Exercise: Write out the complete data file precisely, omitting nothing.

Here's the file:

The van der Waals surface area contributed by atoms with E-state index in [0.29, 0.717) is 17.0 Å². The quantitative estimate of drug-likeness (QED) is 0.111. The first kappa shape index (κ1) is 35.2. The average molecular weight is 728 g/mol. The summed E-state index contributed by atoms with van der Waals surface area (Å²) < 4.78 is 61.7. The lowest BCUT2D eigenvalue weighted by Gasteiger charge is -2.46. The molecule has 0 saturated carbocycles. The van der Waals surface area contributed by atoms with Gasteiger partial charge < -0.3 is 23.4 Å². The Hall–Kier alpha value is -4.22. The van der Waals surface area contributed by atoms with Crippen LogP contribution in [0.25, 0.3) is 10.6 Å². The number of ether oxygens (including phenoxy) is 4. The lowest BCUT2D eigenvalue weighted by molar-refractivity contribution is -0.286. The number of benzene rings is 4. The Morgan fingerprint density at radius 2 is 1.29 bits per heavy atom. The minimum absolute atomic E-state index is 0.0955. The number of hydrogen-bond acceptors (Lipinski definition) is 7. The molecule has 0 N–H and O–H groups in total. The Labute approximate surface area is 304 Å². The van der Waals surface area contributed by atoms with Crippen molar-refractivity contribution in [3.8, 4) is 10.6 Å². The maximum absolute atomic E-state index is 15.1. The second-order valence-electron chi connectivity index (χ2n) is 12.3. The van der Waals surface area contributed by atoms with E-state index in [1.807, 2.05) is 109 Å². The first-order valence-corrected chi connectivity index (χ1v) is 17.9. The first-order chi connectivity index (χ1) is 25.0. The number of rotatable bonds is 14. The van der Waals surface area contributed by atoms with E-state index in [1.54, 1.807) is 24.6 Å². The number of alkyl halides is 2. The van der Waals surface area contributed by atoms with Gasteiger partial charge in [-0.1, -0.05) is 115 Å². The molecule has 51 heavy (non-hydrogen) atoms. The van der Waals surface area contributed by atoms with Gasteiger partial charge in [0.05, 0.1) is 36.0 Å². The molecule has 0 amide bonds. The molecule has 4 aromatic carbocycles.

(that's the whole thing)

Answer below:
The van der Waals surface area contributed by atoms with E-state index in [0.29, 0.717) is 17.0 Å². The quantitative estimate of drug-likeness (QED) is 0.111. The first kappa shape index (κ1) is 35.2. The average molecular weight is 728 g/mol. The summed E-state index contributed by atoms with van der Waals surface area (Å²) < 4.78 is 61.7. The lowest BCUT2D eigenvalue weighted by Gasteiger charge is -2.46. The molecule has 0 saturated carbocycles. The van der Waals surface area contributed by atoms with Gasteiger partial charge < -0.3 is 23.4 Å². The Hall–Kier alpha value is -4.22. The van der Waals surface area contributed by atoms with Crippen LogP contribution in [0.25, 0.3) is 10.6 Å². The number of ether oxygens (including phenoxy) is 4. The lowest BCUT2D eigenvalue weighted by molar-refractivity contribution is -0.286. The number of benzene rings is 4. The Morgan fingerprint density at radius 2 is 1.29 bits per heavy atom. The minimum absolute atomic E-state index is 0.0955. The number of hydrogen-bond acceptors (Lipinski definition) is 7. The molecule has 0 N–H and O–H groups in total. The Labute approximate surface area is 304 Å². The van der Waals surface area contributed by atoms with Crippen molar-refractivity contribution in [3.8, 4) is 10.6 Å². The maximum absolute atomic E-state index is 15.1. The second-order valence-electron chi connectivity index (χ2n) is 12.3. The van der Waals surface area contributed by atoms with E-state index in [1.807, 2.05) is 109 Å². The first-order valence-corrected chi connectivity index (χ1v) is 17.9. The first-order chi connectivity index (χ1) is 25.0. The number of rotatable bonds is 14. The van der Waals surface area contributed by atoms with E-state index in [1.54, 1.807) is 24.6 Å². The number of alkyl halides is 2. The van der Waals surface area contributed by atoms with Gasteiger partial charge in [-0.1, -0.05) is 115 Å². The molecule has 51 heavy (non-hydrogen) atoms. The van der Waals surface area contributed by atoms with Gasteiger partial charge in [0.05, 0.1) is 36.0 Å². The molecule has 0 amide bonds. The molecule has 4 aromatic carbocycles.